I started making pottery in 1998 at Rogue Community College in Grants Pass, Oregon. Discovering that I had the power to create, I believed that anything my mind could dream up, my hands could build. With ceramics as my anchor, I began to explore other art forms. Painting, sculpture, woodworking, carpentry, and welding all found their way into my life.

In 2001, I moved to Arcata, California, where I began work on my bachelor’s degree at Humboldt State University. Most of my time was spent in the ceramics department. As my functional pottery became more consistent and refined, my imagination led me to explore the sculptural side of ceramics as well. The facility itself was big and expansive. Thirty-gallon trashcans filled with glaze, gas kilns big enough to hold huge works of art, and a vibrant atmosphere contributed to my growing awareness that anything was possible. I began to stack pots and bottle shapes and see them grow into interesting works of art. Their precarious balance gave viewers a sense of surprise and wonder. I watched as people become engaged with my work and had my first taste of the way sculpture can affect those who see it.

I continued in the honors ceramics program at Humboldt for two years after graduating. During that time, I also became a full-time carpenter, learning to build homes from the ground up. Our small crew was hands-on in every phase of construction. We were truly crafting homes by hand. Carpentry became an extension of the artful life I had been living, and the houses themselves became vast sculptures. I started my days at six a.m. in the ceramics studio, throwing, trimming, and glazing pots, and started building houses at eight. Through carpentry, I learned that most projects required the mastery of a wide range of skills and the ability to solve problems on the fly. Technical ability, attention to detail, and a keen sensitivity to the subtlety of shape and form have allowed my work to grow, in scale and impact, across all mediums.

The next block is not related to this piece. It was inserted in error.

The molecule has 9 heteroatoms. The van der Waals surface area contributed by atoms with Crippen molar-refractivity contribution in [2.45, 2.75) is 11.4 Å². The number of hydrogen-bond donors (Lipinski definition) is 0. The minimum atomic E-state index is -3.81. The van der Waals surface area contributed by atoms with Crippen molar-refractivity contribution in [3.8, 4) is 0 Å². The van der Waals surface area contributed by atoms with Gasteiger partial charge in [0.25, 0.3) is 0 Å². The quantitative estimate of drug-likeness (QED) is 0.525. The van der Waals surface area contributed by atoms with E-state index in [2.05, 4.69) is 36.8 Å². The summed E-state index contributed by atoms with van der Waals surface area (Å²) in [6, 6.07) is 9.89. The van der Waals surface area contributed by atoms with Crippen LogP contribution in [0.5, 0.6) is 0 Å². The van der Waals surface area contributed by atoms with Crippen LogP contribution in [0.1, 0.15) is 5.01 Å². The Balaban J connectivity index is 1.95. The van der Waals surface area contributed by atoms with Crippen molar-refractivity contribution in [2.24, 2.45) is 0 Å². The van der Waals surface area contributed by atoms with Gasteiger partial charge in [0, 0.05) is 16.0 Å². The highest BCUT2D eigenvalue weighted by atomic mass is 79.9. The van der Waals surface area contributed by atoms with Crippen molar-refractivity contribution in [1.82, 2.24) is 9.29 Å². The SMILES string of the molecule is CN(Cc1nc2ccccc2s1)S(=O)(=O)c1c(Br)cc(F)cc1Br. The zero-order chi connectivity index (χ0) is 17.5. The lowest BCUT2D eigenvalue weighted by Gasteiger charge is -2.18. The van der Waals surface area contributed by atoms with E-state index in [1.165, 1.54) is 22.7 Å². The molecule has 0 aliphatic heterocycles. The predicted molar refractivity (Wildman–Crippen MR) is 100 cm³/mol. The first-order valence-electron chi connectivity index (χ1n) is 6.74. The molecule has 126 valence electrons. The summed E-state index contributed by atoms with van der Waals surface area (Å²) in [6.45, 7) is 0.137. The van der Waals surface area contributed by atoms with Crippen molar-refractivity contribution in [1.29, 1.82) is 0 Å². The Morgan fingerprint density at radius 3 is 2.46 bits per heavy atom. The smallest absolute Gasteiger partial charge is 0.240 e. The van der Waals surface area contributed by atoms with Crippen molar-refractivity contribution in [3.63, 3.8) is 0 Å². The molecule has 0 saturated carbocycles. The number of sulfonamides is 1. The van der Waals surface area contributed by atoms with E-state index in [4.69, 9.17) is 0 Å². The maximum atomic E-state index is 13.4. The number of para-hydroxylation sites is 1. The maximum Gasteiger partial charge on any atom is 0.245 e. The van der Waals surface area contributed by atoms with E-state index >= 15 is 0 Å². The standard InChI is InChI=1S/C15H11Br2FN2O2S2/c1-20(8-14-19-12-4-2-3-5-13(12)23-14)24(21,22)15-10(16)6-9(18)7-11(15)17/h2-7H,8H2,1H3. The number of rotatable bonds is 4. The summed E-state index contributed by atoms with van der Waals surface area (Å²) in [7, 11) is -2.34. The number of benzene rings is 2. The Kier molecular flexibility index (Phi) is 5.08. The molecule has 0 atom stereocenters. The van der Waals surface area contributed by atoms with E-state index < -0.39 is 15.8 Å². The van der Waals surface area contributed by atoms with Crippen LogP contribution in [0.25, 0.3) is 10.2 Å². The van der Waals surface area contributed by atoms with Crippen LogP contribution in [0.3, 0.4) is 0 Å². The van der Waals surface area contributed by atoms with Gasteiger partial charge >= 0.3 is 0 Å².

Returning to Oregon in 2006 with my wife, Bonni, I set up a small ceramics studio in our unheated garage and continued making pots in my free time. Establishing myself as a freelance carpenter, I found an eager clientele, and it was in this role that I first met artists Lilli Ann and Marvin Rosenberg, founders of Art for Public Spaces, who would become my dear friends and mentors.

Small carpentry projects for the Rosenbergs led to large landscaping projects and soon evolved into assisting with and eventually partnering with them on public art projects. Working with them, I became proficient in many of their techniques, which they had been perfecting for over fifty years. Lilli Ann taught me to make and glaze tiles, prepare the cement, and create the forms that would hold them. From her, I learned how to work with clients, to develop a concept, and to see that concept through all phases of construction. I learned through them how to create durable works of art that, beyond their visual impact, can also be walked on climbed on and touched. Lilli Ann and Marvin encouraged me apply for my own public art projects, and, as I began to develop my own body of work, their style found a permanent place in my own artistry.

I now work out of my own home studio in Southern Oregon’s Applegate Valley. I created a space that supports all forms of my artwork, from tile and cement sculpture, to pottery, welding, and woodwork. My primary focus is on art for public enjoyment. Public art can transform a space into a thriving public area, creating a sense of place that belongs to anyone who comes by. Placing my work out in the world for others to enjoy and interact with has brought me great joy, and strengthens the community for all of us.